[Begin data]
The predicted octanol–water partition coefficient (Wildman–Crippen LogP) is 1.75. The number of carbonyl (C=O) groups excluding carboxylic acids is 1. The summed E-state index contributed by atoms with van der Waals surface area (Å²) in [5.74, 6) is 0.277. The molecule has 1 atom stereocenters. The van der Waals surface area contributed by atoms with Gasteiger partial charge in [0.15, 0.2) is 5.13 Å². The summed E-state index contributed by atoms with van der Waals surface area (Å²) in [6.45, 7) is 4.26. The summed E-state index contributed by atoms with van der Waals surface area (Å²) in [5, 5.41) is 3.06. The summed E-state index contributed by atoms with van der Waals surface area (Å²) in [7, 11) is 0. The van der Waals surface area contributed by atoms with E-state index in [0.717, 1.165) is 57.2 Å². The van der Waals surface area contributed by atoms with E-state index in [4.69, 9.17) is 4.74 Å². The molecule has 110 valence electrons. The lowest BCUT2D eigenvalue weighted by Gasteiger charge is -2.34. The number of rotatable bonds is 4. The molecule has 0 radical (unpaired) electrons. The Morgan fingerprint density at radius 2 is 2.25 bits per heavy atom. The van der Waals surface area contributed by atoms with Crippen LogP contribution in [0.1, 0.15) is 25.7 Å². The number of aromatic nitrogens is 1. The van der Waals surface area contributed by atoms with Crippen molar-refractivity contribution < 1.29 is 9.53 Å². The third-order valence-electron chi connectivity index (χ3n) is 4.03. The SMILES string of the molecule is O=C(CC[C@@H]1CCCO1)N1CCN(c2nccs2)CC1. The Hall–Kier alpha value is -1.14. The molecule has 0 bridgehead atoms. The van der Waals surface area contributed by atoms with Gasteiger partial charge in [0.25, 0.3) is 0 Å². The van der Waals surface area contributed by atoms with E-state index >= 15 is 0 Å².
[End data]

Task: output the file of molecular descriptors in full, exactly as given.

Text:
The predicted octanol–water partition coefficient (Wildman–Crippen LogP) is 1.75. The number of carbonyl (C=O) groups excluding carboxylic acids is 1. The summed E-state index contributed by atoms with van der Waals surface area (Å²) in [5.74, 6) is 0.277. The molecule has 1 atom stereocenters. The van der Waals surface area contributed by atoms with Gasteiger partial charge in [0.15, 0.2) is 5.13 Å². The summed E-state index contributed by atoms with van der Waals surface area (Å²) in [6.45, 7) is 4.26. The summed E-state index contributed by atoms with van der Waals surface area (Å²) in [5, 5.41) is 3.06. The summed E-state index contributed by atoms with van der Waals surface area (Å²) in [7, 11) is 0. The van der Waals surface area contributed by atoms with E-state index in [0.717, 1.165) is 57.2 Å². The van der Waals surface area contributed by atoms with E-state index in [4.69, 9.17) is 4.74 Å². The molecule has 110 valence electrons. The lowest BCUT2D eigenvalue weighted by Gasteiger charge is -2.34. The number of rotatable bonds is 4. The molecule has 0 radical (unpaired) electrons. The Morgan fingerprint density at radius 2 is 2.25 bits per heavy atom. The van der Waals surface area contributed by atoms with Crippen LogP contribution in [0.1, 0.15) is 25.7 Å². The number of aromatic nitrogens is 1. The van der Waals surface area contributed by atoms with Crippen molar-refractivity contribution < 1.29 is 9.53 Å². The third-order valence-electron chi connectivity index (χ3n) is 4.03. The SMILES string of the molecule is O=C(CC[C@@H]1CCCO1)N1CCN(c2nccs2)CC1. The Hall–Kier alpha value is -1.14. The molecule has 0 bridgehead atoms. The van der Waals surface area contributed by atoms with Gasteiger partial charge in [0.25, 0.3) is 0 Å². The van der Waals surface area contributed by atoms with E-state index >= 15 is 0 Å².